Finally, an October that is ripe with potential for making memories of crisp morning walks, blue-skied days of harvesting pumpkins and of nights sitting around the fire pit toasting marshmallows.

Although the bright October weather that allows for those kinds of activities are more common around here than the dark, stormy days that dominated the month in 2018 and 2019, those years are the two freshest in my memory.

I’m grateful that this October, at least the first half of it, will replace the recollections of shoveling heavy, wet snow, sawing up trees felled by the white stuff and the soggy aftermath that left our yard filled with muddy ruts.

Instead, I’ll recall the sounds of leaves crunching beneath my feet, the sight of clusters of hardy yellow primrose still abloom and the earthy smell of soil that finally was dry enough to overturn.

Besides enjoying the recreation the fine fall weather has afforded – family walks down the road with our dogs, decorating the yard for fall and playing in the leaves with our puppy, Nova – it has been conducive to getting the farm ready for winter.

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We checked the first item off our to-do list when we picked the remaining produce in the garden earlier this month. Brian, Ellen and I gathered squash, pumpkins, tomatoes, potatoes and carrots on a sunny Sunday afternoon. We are sharing the pumpkins with friends and family, cooked and froze several of the squash and baked a roaster filled with tomatoes. We will eat the squash this winter and use the tomatoes in stews and soups. The potatoes will be baked, boiled and mashed for dinner, including our big Thanksgiving celebration.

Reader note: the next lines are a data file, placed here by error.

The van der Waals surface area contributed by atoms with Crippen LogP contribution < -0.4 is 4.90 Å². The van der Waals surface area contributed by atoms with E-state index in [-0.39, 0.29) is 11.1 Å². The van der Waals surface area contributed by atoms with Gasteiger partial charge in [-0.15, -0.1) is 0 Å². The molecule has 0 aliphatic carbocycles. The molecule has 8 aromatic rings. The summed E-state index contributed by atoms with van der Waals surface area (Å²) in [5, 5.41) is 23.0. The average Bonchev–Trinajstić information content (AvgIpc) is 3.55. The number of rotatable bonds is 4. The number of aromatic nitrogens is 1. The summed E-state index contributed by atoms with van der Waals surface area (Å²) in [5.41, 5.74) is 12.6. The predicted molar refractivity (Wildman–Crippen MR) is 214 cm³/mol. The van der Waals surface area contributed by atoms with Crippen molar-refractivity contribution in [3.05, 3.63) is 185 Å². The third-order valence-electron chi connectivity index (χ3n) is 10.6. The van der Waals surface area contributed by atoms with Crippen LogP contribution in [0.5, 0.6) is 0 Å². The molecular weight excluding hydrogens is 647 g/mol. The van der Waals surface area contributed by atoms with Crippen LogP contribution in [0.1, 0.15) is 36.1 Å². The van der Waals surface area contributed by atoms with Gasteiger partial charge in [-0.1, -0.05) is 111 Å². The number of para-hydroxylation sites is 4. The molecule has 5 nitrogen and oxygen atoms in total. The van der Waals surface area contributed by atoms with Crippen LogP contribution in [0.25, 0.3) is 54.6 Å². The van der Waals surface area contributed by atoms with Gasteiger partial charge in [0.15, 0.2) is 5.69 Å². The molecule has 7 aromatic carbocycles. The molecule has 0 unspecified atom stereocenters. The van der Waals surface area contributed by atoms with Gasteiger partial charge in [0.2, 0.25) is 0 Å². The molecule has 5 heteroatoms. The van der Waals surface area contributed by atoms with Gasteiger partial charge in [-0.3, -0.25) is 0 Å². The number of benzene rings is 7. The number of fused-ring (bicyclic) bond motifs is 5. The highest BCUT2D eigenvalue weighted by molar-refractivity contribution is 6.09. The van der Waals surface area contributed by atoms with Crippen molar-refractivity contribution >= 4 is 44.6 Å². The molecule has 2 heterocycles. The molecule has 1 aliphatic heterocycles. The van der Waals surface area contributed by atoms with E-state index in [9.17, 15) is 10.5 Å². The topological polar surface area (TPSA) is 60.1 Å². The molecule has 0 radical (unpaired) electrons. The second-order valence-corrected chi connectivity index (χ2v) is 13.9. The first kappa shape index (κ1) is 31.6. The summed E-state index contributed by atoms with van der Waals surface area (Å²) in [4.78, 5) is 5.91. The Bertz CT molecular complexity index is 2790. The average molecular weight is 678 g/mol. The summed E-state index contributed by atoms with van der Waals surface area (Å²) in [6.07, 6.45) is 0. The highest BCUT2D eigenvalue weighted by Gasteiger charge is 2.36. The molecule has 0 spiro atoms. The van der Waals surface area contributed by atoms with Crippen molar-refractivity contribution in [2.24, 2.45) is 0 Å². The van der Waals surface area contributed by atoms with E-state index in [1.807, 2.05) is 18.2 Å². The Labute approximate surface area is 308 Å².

On successive weekends, we cleaned the horses’ pen in the barn and helped a couple of buyers load up the hay that I had left, and didn't use, and moved the half dozen bales of straw we had left to the chicken house, where it will be used as bedding for our flock of three chickens.

With the horses and their feed and bedding gone, we now have to ready the building for storage of vehicles. The barn, which really is a round-shouldered wooden Quonset, now is back being used for what my grandpa intended when it was built in the 1950s – equipment storage.

We still have a few more things to get done before winter is upon us: cleaning out the eaves troughs, putting away lawn furniture and mowing the lawns one last time (We mow instead of rake because it leaves good mulch for the lawns.)

The forecast for this, the third weekend in October, sounds like the weather will be far from ideal for our last big push, but I am holding out hope that the unseasonable weather will be a little blip on the radar. I’m counting on a return to relatively warm, dry weather before cold, snowy weather sets in.

I’m looking forward to a few more weeks of crunching through the leaves on the ground during walks with Nova and an hour spent flinging out the ones that landed in the eaves troughs. Although, I enjoy the former much more than the latter, I can tolerate even the most onerous chores if I can tackle them during pleasant fall weather.

Ann Bailey is a Grand Forks Herald reporter who writes a personal column twice each month.